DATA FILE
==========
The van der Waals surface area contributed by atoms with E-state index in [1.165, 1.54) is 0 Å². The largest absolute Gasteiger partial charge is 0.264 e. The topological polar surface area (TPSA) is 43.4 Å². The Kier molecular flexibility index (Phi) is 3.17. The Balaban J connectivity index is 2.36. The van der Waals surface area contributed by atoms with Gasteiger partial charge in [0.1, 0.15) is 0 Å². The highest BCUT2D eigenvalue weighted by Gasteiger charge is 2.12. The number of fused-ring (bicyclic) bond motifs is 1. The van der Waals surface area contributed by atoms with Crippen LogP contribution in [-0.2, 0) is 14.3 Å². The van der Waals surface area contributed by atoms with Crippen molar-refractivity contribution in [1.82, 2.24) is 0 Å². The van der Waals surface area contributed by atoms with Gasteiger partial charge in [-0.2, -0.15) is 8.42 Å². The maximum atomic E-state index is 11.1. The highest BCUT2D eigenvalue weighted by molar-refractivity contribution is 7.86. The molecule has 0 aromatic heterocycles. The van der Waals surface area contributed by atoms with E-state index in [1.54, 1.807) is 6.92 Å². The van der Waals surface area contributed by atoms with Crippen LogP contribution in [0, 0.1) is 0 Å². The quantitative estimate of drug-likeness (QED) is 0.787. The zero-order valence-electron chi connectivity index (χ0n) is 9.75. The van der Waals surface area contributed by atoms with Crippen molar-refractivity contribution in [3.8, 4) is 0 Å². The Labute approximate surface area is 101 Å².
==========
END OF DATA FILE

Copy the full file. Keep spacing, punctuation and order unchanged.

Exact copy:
The van der Waals surface area contributed by atoms with E-state index in [1.165, 1.54) is 0 Å². The largest absolute Gasteiger partial charge is 0.264 e. The topological polar surface area (TPSA) is 43.4 Å². The Kier molecular flexibility index (Phi) is 3.17. The Balaban J connectivity index is 2.36. The van der Waals surface area contributed by atoms with Gasteiger partial charge in [0.1, 0.15) is 0 Å². The highest BCUT2D eigenvalue weighted by Gasteiger charge is 2.12. The number of fused-ring (bicyclic) bond motifs is 1. The van der Waals surface area contributed by atoms with Crippen LogP contribution in [-0.2, 0) is 14.3 Å². The van der Waals surface area contributed by atoms with Crippen molar-refractivity contribution in [1.82, 2.24) is 0 Å². The van der Waals surface area contributed by atoms with Gasteiger partial charge in [-0.2, -0.15) is 8.42 Å². The maximum atomic E-state index is 11.1. The highest BCUT2D eigenvalue weighted by molar-refractivity contribution is 7.86. The molecule has 0 aromatic heterocycles. The van der Waals surface area contributed by atoms with E-state index in [1.54, 1.807) is 6.92 Å². The van der Waals surface area contributed by atoms with Crippen LogP contribution in [0, 0.1) is 0 Å². The quantitative estimate of drug-likeness (QED) is 0.787. The zero-order valence-electron chi connectivity index (χ0n) is 9.75. The van der Waals surface area contributed by atoms with Crippen molar-refractivity contribution in [3.8, 4) is 0 Å². The Labute approximate surface area is 101 Å².